What Is Polygon (Matic) And How Does It Work?

2021/07/05 08:23:57

Polygon was formerly known as the Matic Network and was rebranded as Polygon in February this year. Polygon is an Ethereum Layer-2 scaling solution and an interoperable blockchain scaling framework for building independent Ethereum-compatible blockchains, following the similar model of Polkadot and Cosmos.

Ethereum took over the crypto world by storm, and Ethereum-based solutions make up most of the crypto ecosystem we see today; Defi, NFTs, DEX, you name it. To give you some perspective, there are 3,549 DApps within the crypto ecosystem, and 79.2% of these DApps (2,812) are deployed on Ethereum with 65.36K daily active users doing 163.93K transactions every single day.

However, the total number of new DApps deployed on Ethereum is declining rapidly, mainly due to the age-old scalability concerns and high network congestion. Ethereum is the single biggest smart contract platform and has a lot of users due to the 'network effect', which creates a hurdle for the developers looking to explore newer and scalable smart contract platforms.

Declining number of new DApps on Ethereum | Source: State of the DApps

Moreover, the Ethereum Virtual Machine (EVM) is not suitable to create large-scale and complex decentralized applications on the mainnet because it increases network congestion and results in higher gas fees. Polygon is taking a unique approach towards solving all of these problems with a scalable Layer-2 solution and a framework to create Ethereum-compatible blockchains, where all the computations are offloaded from the mainnet, which increases network capacity and transaction throughput.

What is Polygon?

Polygon is an Ethereum Layer-2 scaling solution that offloads all the computations from the main chain by utilizing sidechains and ensuring asset security using an account-based variant of MoreVP (More Viable Plasma), and a decentralized network of Proof-of-Stake (PoS) validators.

More Viable Plasma (MoreVP) extends the base Plasma MVP (Minimal Viable Plasma) and removes the need for confirmation signatures. MoreVP uses UTXO-based (Unspent Transaction Output) transactions, provides fungibility, and has Exit Priorities that prevent bad actors from stealing user funds by ensuring that all the parties involved validate transactions correctly.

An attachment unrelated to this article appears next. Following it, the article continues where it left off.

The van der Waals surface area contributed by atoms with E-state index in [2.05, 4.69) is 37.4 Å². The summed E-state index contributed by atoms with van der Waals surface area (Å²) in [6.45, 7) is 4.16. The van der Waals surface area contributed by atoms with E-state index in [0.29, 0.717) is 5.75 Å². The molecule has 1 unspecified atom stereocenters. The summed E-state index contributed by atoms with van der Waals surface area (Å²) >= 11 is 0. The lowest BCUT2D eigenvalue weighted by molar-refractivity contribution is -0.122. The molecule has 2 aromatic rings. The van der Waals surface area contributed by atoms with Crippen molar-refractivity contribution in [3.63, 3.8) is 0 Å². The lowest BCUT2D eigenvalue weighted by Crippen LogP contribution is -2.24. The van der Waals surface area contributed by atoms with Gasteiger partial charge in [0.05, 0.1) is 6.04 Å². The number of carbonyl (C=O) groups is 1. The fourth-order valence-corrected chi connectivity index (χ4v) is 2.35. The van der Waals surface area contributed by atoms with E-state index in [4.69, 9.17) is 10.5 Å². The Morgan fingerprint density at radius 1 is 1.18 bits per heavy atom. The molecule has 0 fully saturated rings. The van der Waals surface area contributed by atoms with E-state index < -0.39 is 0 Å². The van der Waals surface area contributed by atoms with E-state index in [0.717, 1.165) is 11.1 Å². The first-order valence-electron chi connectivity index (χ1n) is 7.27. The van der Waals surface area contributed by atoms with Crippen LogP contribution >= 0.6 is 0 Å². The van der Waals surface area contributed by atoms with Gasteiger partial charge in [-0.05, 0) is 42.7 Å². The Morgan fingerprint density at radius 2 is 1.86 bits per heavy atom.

Polygon isn't just a Layer-2 scaling solution for Ethereum. It's also a framework that you can use to launch Ethereum compatible blockchains, supporting a multi-chain Ethereum ecosystem. These blockchains benefit from Polygon's scalable consensus algorithms, custom WASM execution environments, and a higher level of interoperability with native support for ‘arbitrary message passing’ such as contract calls, tokens, etc.

We do have other interoperability-focused blockchains like Polkadot and Cosmos, but they have one limitation; they want to leverage the thriving Ethereum ecosystem, but they only rely on cross-chain bridges and can't communicate with other protocols that are doing the same. Polygon reduces this ecosystem fragmentation by connecting these protocols together, creating a multi-chain Ethereum compatible ecosystem.

Polygon connects Ethereum Compatible Blockchains | Source: Polygon

Polygon Consensus And Bridging

Polygon uses a Proof-of-Stake (PoS) consensus algorithm that relies on a set of validators (operators) to secure the network. To participate in the consensus process, these validators run full nodes, produce blocks, validate the transactions, and commit checkpoints on the Ethereum Mainnet. Each validator is required to stake MATIC tokens (Polygon's native tokens) in ‘staking management contracts’ that reside on the Ethereum mainnet.

If users want to move from Ethereum to Polygon, they are required to lock their funds in an Ethereum contract, and the corresponding tokens are then minted on Polygon. This is called bridging, and the process is run by PoS validators. To withdraw funds from Polygon back to Ethereum, the tokens are burnt on the Polygon chain (governed by PoS validators). The proof of this burn is submitted to Ethereum, which then unlocks the original tokens.

However, there is one drawback to Polygon's variant of the Proof-of-Stake consensus algorithm. All the funds on the chain are secure if 2/3rd of the validators are honest. Otherwise, the chain can stop, and re-ordering can happen. To restart the chain from an earlier state, a social consensus will then be required.

Wrapping Up

Polygon is undoubtedly among the most promising platforms aiming to solve the underlying scalability issues of Ethereum. What's unique about Polygon is that it is not just limited to a Layer-2 protocol but provides a framework to build and connect Ethereum compatible blockchains to reduce ecosystem fragmentation.

MATIC is the native token of the Polygon network, and the Ethereum compatible blockchains built on top of the Polygon network can have their own currency and economics, but they will have to rely on the security provided by Polygon PoS that requires MATIC tokens.

The recent addition of a framework approach on top of being a Layer-2 solution will significantly enhance the utility of the MATIC tokens across the thriving Polygon ecosystem. Many promising players are already building on Polygon, including Aave, Curve Finance, SushiSwap, OpenSea, Decentraland, and many more.


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